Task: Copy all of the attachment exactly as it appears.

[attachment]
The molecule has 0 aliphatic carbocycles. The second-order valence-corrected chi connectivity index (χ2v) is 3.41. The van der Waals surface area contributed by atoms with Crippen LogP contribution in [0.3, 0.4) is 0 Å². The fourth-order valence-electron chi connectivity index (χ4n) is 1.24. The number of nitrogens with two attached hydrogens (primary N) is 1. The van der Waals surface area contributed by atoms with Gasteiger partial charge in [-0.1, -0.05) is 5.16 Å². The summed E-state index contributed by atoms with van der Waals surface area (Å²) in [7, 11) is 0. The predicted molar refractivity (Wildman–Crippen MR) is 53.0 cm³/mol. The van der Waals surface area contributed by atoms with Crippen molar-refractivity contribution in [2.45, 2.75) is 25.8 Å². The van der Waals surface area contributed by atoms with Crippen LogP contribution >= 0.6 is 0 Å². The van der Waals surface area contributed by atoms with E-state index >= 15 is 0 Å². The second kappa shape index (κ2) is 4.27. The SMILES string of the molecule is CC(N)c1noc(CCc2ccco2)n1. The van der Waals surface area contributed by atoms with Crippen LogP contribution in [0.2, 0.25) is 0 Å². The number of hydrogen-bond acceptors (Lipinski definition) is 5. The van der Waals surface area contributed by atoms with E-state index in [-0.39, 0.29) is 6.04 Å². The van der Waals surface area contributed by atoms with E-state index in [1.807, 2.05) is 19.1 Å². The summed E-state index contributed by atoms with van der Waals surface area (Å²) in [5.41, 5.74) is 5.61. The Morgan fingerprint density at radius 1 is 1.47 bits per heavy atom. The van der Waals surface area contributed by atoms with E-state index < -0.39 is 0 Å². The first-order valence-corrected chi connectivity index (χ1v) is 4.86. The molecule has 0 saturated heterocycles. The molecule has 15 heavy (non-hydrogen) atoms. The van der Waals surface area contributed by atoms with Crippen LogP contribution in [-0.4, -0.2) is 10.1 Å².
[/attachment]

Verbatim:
The molecule has 0 aliphatic carbocycles. The second-order valence-corrected chi connectivity index (χ2v) is 3.41. The van der Waals surface area contributed by atoms with Crippen LogP contribution in [0.3, 0.4) is 0 Å². The fourth-order valence-electron chi connectivity index (χ4n) is 1.24. The number of nitrogens with two attached hydrogens (primary N) is 1. The van der Waals surface area contributed by atoms with Gasteiger partial charge in [-0.1, -0.05) is 5.16 Å². The summed E-state index contributed by atoms with van der Waals surface area (Å²) in [7, 11) is 0. The predicted molar refractivity (Wildman–Crippen MR) is 53.0 cm³/mol. The van der Waals surface area contributed by atoms with Crippen molar-refractivity contribution in [2.45, 2.75) is 25.8 Å². The van der Waals surface area contributed by atoms with Crippen LogP contribution >= 0.6 is 0 Å². The van der Waals surface area contributed by atoms with E-state index >= 15 is 0 Å². The second kappa shape index (κ2) is 4.27. The SMILES string of the molecule is CC(N)c1noc(CCc2ccco2)n1. The van der Waals surface area contributed by atoms with Crippen LogP contribution in [0.2, 0.25) is 0 Å². The number of hydrogen-bond acceptors (Lipinski definition) is 5. The van der Waals surface area contributed by atoms with E-state index in [-0.39, 0.29) is 6.04 Å². The van der Waals surface area contributed by atoms with E-state index in [1.807, 2.05) is 19.1 Å². The summed E-state index contributed by atoms with van der Waals surface area (Å²) in [5.41, 5.74) is 5.61. The Morgan fingerprint density at radius 1 is 1.47 bits per heavy atom. The van der Waals surface area contributed by atoms with E-state index < -0.39 is 0 Å². The first-order valence-corrected chi connectivity index (χ1v) is 4.86. The molecule has 0 saturated heterocycles. The molecule has 15 heavy (non-hydrogen) atoms. The van der Waals surface area contributed by atoms with Crippen LogP contribution in [-0.4, -0.2) is 10.1 Å².